io9 ReviewsReviews and critical analyses of fan-favorite movies, TV shows, comics, books, and more.  

Brian Taylor, one half of the filmmaking team Neveldine and Taylor (best known for the Crank movies), makes his solo debut with Mom and Dad, a twisted, firecracker of a movie that doesn’t really have much purpose, but it doesn’t really need one.

[Click here to see io9's statement on this year’s Fantastic Fest.]

Nicolas Cage and Selma Blair play two upper middle-class, suburban parents who live in a nice house in a nice neighborhood and drive SUVS. He has a job he doesn’t like and she’s a stay-at-home mom. They have two kids, a teen daughter and a younger son, who are pretty typical, too. They use their phones too much and lie to their parents’ faces. It’s a typical Hollywood-brand family.

Advertisement

Then, out of nowhere, some kind of signal is released and parents everywhere start killing kids. But not just any kids. Parents instantly have the urge to only, specifically, kill their kids. Brutally.

The simple premise makes for a relatively simple movie overall. There are a few supporting characters who pop in and out of the story but, basically, everything is focused on Mom, Dad, daughter and, to a lesser extent, son.

However, Taylor, who also wrote the film, adds a lot of flashbacks that give the characters some depth (and helpfully pad out the run time), illustrating the functional and dysfunctional parts of the relationships between parents and children. Unfortunately, anytime the movie goes off on one of these introspective tangents, the movie falters. It gets away from the compact, crazy story at hand; thankfully, Taylor always puts his foot back on the gas very, very quickly.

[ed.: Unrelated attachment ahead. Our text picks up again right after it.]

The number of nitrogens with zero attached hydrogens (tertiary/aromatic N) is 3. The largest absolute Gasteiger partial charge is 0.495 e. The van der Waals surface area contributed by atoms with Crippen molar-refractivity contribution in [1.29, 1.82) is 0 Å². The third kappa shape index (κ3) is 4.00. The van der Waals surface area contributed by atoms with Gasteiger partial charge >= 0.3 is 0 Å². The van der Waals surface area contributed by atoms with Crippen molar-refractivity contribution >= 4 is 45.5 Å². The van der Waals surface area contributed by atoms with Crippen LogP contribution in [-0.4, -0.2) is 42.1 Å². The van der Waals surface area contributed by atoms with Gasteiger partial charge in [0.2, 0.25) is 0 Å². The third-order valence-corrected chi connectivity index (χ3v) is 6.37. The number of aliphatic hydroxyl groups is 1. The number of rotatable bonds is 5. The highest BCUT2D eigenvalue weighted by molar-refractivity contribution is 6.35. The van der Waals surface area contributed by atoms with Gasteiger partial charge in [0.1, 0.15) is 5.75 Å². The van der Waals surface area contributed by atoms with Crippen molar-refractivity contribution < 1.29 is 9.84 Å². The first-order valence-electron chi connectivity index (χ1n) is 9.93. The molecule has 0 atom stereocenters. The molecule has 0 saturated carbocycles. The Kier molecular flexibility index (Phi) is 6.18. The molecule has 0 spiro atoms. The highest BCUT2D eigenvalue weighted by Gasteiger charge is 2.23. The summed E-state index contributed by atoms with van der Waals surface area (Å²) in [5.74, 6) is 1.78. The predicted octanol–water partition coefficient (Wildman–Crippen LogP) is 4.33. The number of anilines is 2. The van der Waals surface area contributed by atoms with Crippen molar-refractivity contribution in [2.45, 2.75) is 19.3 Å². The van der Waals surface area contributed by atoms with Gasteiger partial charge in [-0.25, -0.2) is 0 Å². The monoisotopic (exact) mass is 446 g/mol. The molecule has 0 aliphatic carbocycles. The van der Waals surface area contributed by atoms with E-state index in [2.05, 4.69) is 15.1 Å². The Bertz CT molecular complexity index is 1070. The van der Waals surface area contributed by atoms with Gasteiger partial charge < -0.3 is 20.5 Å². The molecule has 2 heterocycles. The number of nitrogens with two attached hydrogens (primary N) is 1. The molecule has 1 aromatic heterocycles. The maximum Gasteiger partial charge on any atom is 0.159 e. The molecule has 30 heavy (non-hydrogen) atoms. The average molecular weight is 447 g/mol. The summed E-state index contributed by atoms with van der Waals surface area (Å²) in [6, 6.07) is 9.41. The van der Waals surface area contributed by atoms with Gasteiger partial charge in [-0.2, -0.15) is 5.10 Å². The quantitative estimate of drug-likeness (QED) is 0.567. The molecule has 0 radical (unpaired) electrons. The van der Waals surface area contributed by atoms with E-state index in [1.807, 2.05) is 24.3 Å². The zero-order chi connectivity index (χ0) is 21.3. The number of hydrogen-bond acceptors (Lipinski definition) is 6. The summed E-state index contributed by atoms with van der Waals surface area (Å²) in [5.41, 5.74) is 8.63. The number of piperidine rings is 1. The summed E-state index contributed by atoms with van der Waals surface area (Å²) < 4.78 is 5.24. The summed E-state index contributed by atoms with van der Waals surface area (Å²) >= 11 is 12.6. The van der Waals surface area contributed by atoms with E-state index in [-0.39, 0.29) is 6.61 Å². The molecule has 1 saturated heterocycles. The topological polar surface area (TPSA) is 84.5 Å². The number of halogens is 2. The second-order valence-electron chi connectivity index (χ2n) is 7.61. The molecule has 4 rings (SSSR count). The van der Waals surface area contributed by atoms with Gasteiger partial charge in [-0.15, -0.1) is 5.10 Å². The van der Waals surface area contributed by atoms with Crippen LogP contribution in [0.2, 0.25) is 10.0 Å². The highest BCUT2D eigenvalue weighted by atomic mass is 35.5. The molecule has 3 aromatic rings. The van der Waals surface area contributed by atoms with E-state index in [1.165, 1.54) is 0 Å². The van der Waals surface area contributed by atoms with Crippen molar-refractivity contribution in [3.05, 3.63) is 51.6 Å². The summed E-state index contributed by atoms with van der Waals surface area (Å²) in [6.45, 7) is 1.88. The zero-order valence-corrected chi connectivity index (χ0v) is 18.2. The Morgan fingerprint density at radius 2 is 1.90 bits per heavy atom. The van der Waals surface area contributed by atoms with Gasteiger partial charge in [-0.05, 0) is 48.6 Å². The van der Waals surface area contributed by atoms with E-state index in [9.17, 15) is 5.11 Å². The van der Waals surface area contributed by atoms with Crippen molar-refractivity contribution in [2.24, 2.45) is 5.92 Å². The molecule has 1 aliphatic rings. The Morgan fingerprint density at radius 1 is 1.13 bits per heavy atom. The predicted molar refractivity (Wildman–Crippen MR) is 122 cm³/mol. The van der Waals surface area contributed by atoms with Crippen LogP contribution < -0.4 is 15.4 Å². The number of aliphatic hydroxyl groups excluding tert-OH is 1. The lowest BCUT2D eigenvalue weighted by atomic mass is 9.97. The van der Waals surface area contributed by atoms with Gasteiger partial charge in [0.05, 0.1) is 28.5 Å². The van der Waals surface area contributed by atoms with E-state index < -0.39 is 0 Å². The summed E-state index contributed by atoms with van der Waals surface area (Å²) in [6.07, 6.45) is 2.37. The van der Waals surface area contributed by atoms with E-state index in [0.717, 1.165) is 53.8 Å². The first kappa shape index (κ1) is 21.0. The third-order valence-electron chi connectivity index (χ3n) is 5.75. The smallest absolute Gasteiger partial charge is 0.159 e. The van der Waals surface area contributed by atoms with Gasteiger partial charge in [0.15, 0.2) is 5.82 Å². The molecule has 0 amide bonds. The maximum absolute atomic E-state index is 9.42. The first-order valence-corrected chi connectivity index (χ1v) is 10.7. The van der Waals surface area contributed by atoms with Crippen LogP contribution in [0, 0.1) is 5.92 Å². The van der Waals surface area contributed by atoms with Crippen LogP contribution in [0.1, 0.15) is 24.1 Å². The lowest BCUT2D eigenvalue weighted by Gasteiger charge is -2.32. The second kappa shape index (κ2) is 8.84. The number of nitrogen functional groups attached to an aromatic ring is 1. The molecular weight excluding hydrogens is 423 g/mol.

Advertisement

Now, if adults murdering children of all ages (and we do mean of all ages) sounds appealing to you, you’ll get your money’s worth in Mom and Dad. It’s a twisted, violent movie, with plenty of gross murders, jump-out-of-your-seat moments, and crazy, Grand A over-the-top Nic Cage acting. Several songs in the movie are juxtaposed against things that are so messed up, you may never hear those songs the same way again.

And if you like that kind of thing—i.e. ultra-violent cinema done with a knowing wink—you’ll really love Mom and Dad. It doesn’t explain too much and it doesn’t have a particularly satisfying ending, but it’s fun, weird, and disturbing all the way through. Just don’t expect anything else.